Joe Biden’s 1975 rhetoric on race
Mar 7 • 23 min
Matt Viser on what we can learn from an interview with Joe Biden from the 1970s. Cat Zakrzewski on Facebook’s privacy overhaul. Plus, Lavanya Ramanathan on the rebranding of veganism.
‘I take full responsibility’: How Kamala Harris dealt with a scandal as DA
Mar 6 • 26 min
Michael Kranish on some questions Sen. Kamala Harris (D-Calif.) might face about her record as a prosecutor as 2020 heats up. Science reporter Carolyn Y. Johnson on what we still don’t understand about pregnancy. Plus, LeBron James could break a record.
A second patient is free of HIV, offering new hope for a cure
Mar 5 • 20 min
Carolyn Y. Johnson on the second patient who may be cured of HIV, and Karoun Demirjian on the Democrats’ post-Cohen strategy. Plus, Avi Selk on a Harvard professor who believes in aliens.
A surge in border crossings that wouldn’t be solved by a wall
Mar 4 • 24 min
Nick Miroff on a surge in border crossings that is expected to go up. Peggy McGlone on a philanthropic family’s ties to the opioid crisis. And the president is on the phone … just to talk.
Will ‘Leaving Neverland’ make fans leave Michael Jackson?
Mar 1 • 25 min
Hank Stuever on the new documentary about alleged sexual abuse by Michael Jackson. Joanna Slater explains the recent clashes in ongoing India-Pakistan border tensions. Plus, Avi Selk on waiting for the Mueller investigation’s final report.
The fragility of citizenship
Feb 28 • 25 min
Philip Rucker’s debriefing on the Trump-Kim Hanoi summit. Ishaan Tharoor on the question of citizenship for westerners in the Islamic State. Plus, the Pentagon’s new effort to count civilian casualties in war from Missy Ryan.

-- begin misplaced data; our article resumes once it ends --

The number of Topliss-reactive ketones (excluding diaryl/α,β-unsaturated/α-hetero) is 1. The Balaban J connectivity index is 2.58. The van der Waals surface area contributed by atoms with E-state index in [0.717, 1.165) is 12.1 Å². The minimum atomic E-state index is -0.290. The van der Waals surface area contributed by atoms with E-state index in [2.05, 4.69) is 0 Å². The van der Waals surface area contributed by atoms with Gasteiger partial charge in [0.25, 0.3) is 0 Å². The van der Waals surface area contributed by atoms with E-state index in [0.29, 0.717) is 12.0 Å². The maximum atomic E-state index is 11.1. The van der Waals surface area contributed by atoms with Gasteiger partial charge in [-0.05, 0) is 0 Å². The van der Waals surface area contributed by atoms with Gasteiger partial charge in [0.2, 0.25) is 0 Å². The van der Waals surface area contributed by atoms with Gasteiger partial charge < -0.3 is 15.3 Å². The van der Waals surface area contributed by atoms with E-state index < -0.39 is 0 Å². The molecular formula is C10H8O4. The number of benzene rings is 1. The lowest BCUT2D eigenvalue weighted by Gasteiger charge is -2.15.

‘I’m here to tell the truth about Mr. Trump.’
Feb 27 • 22 min
Michael Cohen, President Trump’s former fixer and personal attorney, appeared before a congressional committee today. Post reporters Karoun Demirjian, Rosalind S. Helderman, David Fahrenthold and Aaron Blake guide us through his testimony.
Trump and Kim look for a grand bargain in Hanoi
Feb 26 • 17 min
Simon Denyer on what to expect from the Trump-Kim summit in Hanoi. Rosalind Helderman on the new details Michael Cohen’s testimony could offer. Plus, Tamer El-Ghobashy reports on the world of pigeon racing in Iraq.
Democrats ready ‘no’ vote on national emergency
Feb 25 • 21 min
Toluse Olorunnipa explains why House Democrats are challenging Trump’s national emergency. Nicole Ellis on her personal journey to figure out whether egg freezing was right for her. And the plight of adjunct professors, with Danielle Douglas-Gabriel.
The teenagers trying to save the world
Feb 22 • 20 min
Anne Gearan on the Trump administration’s aid dilemma in Venezuela. Sarah Kaplan on the kids who are done waiting on adults to address climate change. And Emily Yahr on the mess that is this year’s Oscars.